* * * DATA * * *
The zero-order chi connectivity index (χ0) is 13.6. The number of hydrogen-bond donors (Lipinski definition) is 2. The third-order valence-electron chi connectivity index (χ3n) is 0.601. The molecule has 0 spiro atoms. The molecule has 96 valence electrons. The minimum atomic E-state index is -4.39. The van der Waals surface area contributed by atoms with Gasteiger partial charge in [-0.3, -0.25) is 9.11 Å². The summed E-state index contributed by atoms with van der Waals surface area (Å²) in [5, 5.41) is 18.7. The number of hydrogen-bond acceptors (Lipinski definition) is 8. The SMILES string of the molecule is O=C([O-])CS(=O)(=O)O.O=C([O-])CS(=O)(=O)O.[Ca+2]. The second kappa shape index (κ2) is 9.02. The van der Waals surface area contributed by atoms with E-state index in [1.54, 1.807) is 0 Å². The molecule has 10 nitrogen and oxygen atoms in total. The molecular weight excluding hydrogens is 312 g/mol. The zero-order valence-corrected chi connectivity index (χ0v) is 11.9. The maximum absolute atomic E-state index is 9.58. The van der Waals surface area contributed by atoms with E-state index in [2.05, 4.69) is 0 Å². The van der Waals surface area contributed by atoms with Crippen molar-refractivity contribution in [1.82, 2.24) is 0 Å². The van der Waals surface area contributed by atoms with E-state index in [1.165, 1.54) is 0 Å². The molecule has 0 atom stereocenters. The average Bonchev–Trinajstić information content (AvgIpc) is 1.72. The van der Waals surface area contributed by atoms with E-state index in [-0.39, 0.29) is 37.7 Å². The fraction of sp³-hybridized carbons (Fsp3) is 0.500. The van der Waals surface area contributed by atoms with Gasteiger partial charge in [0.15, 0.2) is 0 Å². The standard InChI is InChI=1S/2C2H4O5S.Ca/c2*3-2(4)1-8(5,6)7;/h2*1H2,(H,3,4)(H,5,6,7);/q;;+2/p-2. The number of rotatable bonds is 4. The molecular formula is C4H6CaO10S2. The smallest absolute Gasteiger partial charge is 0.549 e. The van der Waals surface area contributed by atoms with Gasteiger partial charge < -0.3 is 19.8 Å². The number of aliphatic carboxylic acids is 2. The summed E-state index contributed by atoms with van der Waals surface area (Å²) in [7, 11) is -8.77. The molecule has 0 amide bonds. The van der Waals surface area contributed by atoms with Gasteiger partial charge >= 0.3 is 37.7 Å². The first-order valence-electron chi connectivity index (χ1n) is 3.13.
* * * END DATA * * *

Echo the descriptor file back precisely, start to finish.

The zero-order chi connectivity index (χ0) is 13.6. The number of hydrogen-bond donors (Lipinski definition) is 2. The third-order valence-electron chi connectivity index (χ3n) is 0.601. The molecule has 0 spiro atoms. The molecule has 96 valence electrons. The minimum atomic E-state index is -4.39. The van der Waals surface area contributed by atoms with Gasteiger partial charge in [-0.3, -0.25) is 9.11 Å². The summed E-state index contributed by atoms with van der Waals surface area (Å²) in [5, 5.41) is 18.7. The number of hydrogen-bond acceptors (Lipinski definition) is 8. The SMILES string of the molecule is O=C([O-])CS(=O)(=O)O.O=C([O-])CS(=O)(=O)O.[Ca+2]. The second kappa shape index (κ2) is 9.02. The van der Waals surface area contributed by atoms with E-state index in [1.54, 1.807) is 0 Å². The molecule has 10 nitrogen and oxygen atoms in total. The molecular weight excluding hydrogens is 312 g/mol. The zero-order valence-corrected chi connectivity index (χ0v) is 11.9. The maximum absolute atomic E-state index is 9.58. The van der Waals surface area contributed by atoms with E-state index in [2.05, 4.69) is 0 Å². The van der Waals surface area contributed by atoms with Crippen molar-refractivity contribution in [1.82, 2.24) is 0 Å². The van der Waals surface area contributed by atoms with E-state index in [1.165, 1.54) is 0 Å². The molecule has 0 atom stereocenters. The average Bonchev–Trinajstić information content (AvgIpc) is 1.72. The van der Waals surface area contributed by atoms with E-state index in [-0.39, 0.29) is 37.7 Å². The fraction of sp³-hybridized carbons (Fsp3) is 0.500. The van der Waals surface area contributed by atoms with Gasteiger partial charge in [0.15, 0.2) is 0 Å². The standard InChI is InChI=1S/2C2H4O5S.Ca/c2*3-2(4)1-8(5,6)7;/h2*1H2,(H,3,4)(H,5,6,7);/q;;+2/p-2. The number of rotatable bonds is 4. The molecular formula is C4H6CaO10S2. The smallest absolute Gasteiger partial charge is 0.549 e. The van der Waals surface area contributed by atoms with Gasteiger partial charge < -0.3 is 19.8 Å². The number of aliphatic carboxylic acids is 2. The summed E-state index contributed by atoms with van der Waals surface area (Å²) in [7, 11) is -8.77. The molecule has 0 amide bonds. The van der Waals surface area contributed by atoms with Gasteiger partial charge >= 0.3 is 37.7 Å². The first-order valence-electron chi connectivity index (χ1n) is 3.13.